Album review: Elvin Bishop gets better with age with new album, Rock and Roll Hall of Fame induction, 3 BMAs
Elvin Bishop’s still sitting on a bale of hay, an earthborn throne for a musical patriarch.
He’s made more than 20 records, none, perhaps, as great as the latest, “Can’t Even Do Wrong Right,” 10 tracks, five of them originals, which revel in slide-guitar and homespun wit and wisdom.
The 71-year-old in bib overalls explains on the album an answer to the age-old question of how man can get along with woman as well as how each of us will end up: “You and me, the president and the pope; everybody’s in the same boat,” Bishop sings, adding he’s never seen a hearse with luggage on top.
Bishop continues crank out albums every year and we expect, and hope for, plenty more. But he reminds us “one of these days, he’s got to go.” He made “Can’t Even Do Wrong Right” LINK as if it were his last.
Bishop has acquired much in his lifetime, especially this year with induction into the Rock and Roll Hall of Fame as a member of the Paul Butterfield Blues Band and with three Blues Music Awards for Album Of The Year, Band Of The Year, Song Of The Year (for the title track).
Moreover, Bishop has made many friends. Paul Thorn, another pen-in-hand, tongue-in-cheek artist, drew the cover art for the album. Contributing on harmonica was Charlie Musselwhite, who like Bishop moved Northern California after helping opening a nation’s eyes to Chicago’s music.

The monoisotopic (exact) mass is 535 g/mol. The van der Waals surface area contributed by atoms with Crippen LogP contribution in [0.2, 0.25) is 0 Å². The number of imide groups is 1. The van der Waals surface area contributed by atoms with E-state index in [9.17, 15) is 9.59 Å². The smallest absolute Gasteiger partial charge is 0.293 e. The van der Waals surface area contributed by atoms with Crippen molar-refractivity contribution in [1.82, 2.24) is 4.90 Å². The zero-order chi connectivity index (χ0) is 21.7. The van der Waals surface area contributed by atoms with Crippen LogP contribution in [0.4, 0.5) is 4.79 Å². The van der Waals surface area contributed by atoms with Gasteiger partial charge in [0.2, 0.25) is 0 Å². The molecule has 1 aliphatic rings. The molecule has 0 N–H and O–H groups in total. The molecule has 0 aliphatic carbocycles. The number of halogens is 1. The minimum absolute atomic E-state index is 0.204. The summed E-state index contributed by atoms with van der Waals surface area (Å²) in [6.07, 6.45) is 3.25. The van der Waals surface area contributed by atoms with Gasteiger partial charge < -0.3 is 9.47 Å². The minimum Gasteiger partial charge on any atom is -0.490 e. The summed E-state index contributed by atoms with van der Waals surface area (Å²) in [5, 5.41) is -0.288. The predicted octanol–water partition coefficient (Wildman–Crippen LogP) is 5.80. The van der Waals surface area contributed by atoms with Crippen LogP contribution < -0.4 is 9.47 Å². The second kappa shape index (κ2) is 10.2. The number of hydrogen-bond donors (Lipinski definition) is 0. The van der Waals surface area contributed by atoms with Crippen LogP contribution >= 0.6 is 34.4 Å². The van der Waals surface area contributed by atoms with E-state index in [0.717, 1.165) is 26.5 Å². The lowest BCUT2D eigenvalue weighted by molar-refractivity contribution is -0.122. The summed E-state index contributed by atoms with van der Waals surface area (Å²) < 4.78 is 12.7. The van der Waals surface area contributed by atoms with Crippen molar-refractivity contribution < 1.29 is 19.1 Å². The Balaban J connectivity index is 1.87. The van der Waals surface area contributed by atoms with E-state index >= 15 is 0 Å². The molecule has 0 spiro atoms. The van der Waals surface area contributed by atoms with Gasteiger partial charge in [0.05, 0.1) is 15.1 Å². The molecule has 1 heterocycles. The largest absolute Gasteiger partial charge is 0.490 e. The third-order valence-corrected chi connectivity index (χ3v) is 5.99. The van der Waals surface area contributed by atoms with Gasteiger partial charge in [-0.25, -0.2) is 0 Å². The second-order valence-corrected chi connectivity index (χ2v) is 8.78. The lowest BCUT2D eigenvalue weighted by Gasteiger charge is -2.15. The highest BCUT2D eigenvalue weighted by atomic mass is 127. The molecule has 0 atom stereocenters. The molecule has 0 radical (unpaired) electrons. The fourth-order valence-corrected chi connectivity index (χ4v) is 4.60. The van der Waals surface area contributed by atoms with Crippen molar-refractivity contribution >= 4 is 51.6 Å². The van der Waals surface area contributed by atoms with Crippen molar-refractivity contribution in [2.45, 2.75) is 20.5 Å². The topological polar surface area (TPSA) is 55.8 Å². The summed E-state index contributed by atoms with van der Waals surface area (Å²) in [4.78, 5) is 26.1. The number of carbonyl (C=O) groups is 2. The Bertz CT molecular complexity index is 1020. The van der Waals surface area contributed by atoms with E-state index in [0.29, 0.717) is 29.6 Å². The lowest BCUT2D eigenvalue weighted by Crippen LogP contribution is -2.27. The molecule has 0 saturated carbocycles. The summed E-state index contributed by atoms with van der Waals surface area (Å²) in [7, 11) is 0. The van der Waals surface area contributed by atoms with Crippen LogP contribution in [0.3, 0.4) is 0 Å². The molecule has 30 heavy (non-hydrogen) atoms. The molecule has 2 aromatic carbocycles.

“Those were the first white audiences we inspired as musicians to be blues players,” said famed bluesman Billy Boy Arnold, who joined Bishop in Tahoe onstage Jan. 3 for Mark Hummel’s Blues Harmonica Blowout.
Bishop said that as a teenager growing up in Oklahoma he was able to hear blues on the radio because “they couldn’t segregate the airwaves.”
When he received a college scholarship, he elected to go to Chicago to get close to the music. Out of pure luck, he picked University of Chicago instead of Northwestern and wound up on the South Side, the blues hub. During his first week in town, he came across Paul Butterfied, who was on a set of doorsteps drinking beer and playing harmonica.
Bishop became a member of the Paul Butterfield Blues Band, trading lead guitar riffs with Mike Bloomfield.
A decade after Bishop captured rock fans’ attention with the blues, country fans claimed him with the emerging southern rock genre.
“Elvin Bishop’s sitting on a bale of hay; he ain’t good looking but he sure can play,” Charlie Daniels sang is his anthem “The South’s Gonna Do It Again.”
Bishop gives homage to the lyric in a cover of Fats Domino’s “Bo Weevil” on his new album.
ABOUT Tim Parsons
Tim Parsons is the editor of Tahoe Onstage who first moved to Lake Tahoe in 1992. Before starting Tahoe Onstage in 2013, he worked for 29 years at newspapers, including the Tahoe Daily Tribune, Eureka Times-Standard and Contra Costa Times. He was the recipient of the 2011 Keeping the Blues Alive award for Journalism.